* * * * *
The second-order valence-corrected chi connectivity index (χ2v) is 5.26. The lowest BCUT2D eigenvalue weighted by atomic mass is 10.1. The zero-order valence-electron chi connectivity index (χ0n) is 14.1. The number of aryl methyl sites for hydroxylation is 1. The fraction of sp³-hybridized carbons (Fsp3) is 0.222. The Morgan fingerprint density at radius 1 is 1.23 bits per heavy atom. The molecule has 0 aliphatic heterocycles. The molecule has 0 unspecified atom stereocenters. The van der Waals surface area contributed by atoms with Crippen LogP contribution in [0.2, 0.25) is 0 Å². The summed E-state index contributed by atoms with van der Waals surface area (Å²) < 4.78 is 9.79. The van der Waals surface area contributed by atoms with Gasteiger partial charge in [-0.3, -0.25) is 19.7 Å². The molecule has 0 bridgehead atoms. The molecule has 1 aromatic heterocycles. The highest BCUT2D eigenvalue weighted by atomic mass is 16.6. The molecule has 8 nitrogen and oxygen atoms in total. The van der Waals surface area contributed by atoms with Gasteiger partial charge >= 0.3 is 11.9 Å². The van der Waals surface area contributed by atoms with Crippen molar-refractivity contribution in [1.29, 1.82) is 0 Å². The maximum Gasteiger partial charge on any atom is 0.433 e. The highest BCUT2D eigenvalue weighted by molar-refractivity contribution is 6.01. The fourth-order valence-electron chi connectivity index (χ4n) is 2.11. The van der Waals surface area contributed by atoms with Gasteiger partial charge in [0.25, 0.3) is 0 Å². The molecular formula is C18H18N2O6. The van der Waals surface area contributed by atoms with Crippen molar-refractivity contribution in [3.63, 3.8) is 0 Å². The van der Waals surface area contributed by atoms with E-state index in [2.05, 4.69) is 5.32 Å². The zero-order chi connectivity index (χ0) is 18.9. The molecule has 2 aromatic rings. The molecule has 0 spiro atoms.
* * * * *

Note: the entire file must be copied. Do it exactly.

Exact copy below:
The second-order valence-corrected chi connectivity index (χ2v) is 5.26. The lowest BCUT2D eigenvalue weighted by atomic mass is 10.1. The zero-order valence-electron chi connectivity index (χ0n) is 14.1. The number of aryl methyl sites for hydroxylation is 1. The fraction of sp³-hybridized carbons (Fsp3) is 0.222. The Morgan fingerprint density at radius 1 is 1.23 bits per heavy atom. The molecule has 0 aliphatic heterocycles. The molecule has 0 unspecified atom stereocenters. The van der Waals surface area contributed by atoms with Crippen LogP contribution in [0.2, 0.25) is 0 Å². The summed E-state index contributed by atoms with van der Waals surface area (Å²) < 4.78 is 9.79. The van der Waals surface area contributed by atoms with Gasteiger partial charge in [-0.3, -0.25) is 19.7 Å². The molecule has 0 bridgehead atoms. The molecule has 1 aromatic heterocycles. The highest BCUT2D eigenvalue weighted by atomic mass is 16.6. The molecule has 8 nitrogen and oxygen atoms in total. The van der Waals surface area contributed by atoms with Gasteiger partial charge >= 0.3 is 11.9 Å². The van der Waals surface area contributed by atoms with Crippen molar-refractivity contribution in [1.29, 1.82) is 0 Å². The maximum Gasteiger partial charge on any atom is 0.433 e. The highest BCUT2D eigenvalue weighted by molar-refractivity contribution is 6.01. The fourth-order valence-electron chi connectivity index (χ4n) is 2.11. The van der Waals surface area contributed by atoms with Gasteiger partial charge in [0.25, 0.3) is 0 Å². The molecular formula is C18H18N2O6. The van der Waals surface area contributed by atoms with Crippen molar-refractivity contribution in [3.63, 3.8) is 0 Å². The van der Waals surface area contributed by atoms with E-state index in [2.05, 4.69) is 5.32 Å². The zero-order chi connectivity index (χ0) is 18.9. The molecule has 2 aromatic rings. The molecule has 0 spiro atoms.